PRINT December 1999

Simon Reynolds

1. London Pirate Radio Rallying the city’s “vibe tribe” with patois chants and Dada sound-poetry, pirate MCs surf the DJ’s turbulent flow and together conjure a Hakim Bey–style “power surge” against Babylon.

2. Public Enemy (Fear of a Black Planet) Militant hip-hop’s last blast, before gangsta/playa/thug rap’s still-unbroken reign of false consciousness.

3. Saint Etienne (“London Belongs to Me”) Britpop’s dub-hazy pinnacle, four years before a pipe dream was realized as a ghastly hegemony of nostalgia and parochialism.

4. Beltram (“Energy Flash”) Techno’s “Raw Power,” although Joey was aiming for “Iron Man.”

5. Nirvana (“Smells Like Teen Spirit” video) Rebel rock’s glorious valedictory blowout.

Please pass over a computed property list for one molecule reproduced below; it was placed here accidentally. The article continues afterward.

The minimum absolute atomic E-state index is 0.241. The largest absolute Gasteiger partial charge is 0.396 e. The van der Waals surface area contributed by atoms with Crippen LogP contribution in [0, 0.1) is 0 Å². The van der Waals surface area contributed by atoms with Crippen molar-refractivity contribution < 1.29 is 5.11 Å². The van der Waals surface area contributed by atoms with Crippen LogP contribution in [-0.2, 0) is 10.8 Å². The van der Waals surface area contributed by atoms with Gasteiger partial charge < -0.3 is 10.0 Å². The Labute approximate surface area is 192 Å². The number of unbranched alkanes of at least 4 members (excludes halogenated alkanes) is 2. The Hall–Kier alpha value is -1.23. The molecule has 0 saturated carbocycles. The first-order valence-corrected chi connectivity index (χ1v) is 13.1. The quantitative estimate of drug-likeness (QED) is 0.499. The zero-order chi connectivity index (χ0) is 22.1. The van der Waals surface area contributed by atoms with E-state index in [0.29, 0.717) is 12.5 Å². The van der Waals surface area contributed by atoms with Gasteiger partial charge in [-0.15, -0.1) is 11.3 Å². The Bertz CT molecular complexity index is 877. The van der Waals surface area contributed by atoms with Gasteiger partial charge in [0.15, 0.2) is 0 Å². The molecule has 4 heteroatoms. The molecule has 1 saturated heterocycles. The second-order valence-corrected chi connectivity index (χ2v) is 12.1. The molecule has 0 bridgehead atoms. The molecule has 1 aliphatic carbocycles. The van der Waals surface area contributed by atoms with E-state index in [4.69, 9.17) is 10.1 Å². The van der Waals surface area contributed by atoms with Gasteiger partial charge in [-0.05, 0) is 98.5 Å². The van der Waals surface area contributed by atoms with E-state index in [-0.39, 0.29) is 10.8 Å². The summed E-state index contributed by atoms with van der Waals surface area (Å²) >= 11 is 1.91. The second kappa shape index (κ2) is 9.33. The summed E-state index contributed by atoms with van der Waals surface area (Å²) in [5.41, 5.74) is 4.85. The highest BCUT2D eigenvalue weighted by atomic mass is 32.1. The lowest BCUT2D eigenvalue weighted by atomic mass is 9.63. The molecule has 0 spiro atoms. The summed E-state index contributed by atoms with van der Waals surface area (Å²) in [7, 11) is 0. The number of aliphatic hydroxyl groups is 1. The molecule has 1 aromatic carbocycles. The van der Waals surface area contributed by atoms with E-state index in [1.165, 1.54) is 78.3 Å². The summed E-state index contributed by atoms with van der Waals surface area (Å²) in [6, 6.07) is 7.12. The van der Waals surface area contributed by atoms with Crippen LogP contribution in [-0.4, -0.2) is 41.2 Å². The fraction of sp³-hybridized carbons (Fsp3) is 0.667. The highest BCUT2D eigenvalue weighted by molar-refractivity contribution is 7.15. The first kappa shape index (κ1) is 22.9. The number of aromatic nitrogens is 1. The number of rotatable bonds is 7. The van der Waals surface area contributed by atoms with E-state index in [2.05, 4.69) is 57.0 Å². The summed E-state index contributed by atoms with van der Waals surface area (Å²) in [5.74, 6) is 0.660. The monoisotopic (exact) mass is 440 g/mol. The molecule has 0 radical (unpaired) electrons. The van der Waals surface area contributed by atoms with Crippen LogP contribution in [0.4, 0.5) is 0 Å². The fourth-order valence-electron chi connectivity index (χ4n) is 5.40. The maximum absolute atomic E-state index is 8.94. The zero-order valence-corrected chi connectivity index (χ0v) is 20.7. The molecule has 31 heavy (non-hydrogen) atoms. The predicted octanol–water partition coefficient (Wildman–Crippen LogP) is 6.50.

6. Castlemorton Common Rave (1992) Anarchy in the UK’s rural heartland, this 40,000-strong illegal party actually provoked legislation to ensure nothing like it happened again—top that, punk rock!

7. Aphex Twin (Selected Ambient Works Volume II) Less lovely than Volume I, but deeper.

8. Aaliyah (“One in a Million”) Produced/written by Timbaland and Missy Elliott, the hypersyncopated ballad that revolutionized R&B.

9. Pilldriver (“Apocalypse Never”) Rave crusader Marc Acardipane’s career zenith, this gabba blitzkrieg feels like surging through a nebula cloud of flame, limbs slipstreamed with incandescence.

10. Herbert (Around the House) Spongy pulses, texturhythmic voluptuousness, and exquisitely jazzed vocals reveal the myriad mood shades contained in the platitude “House is a feeling.”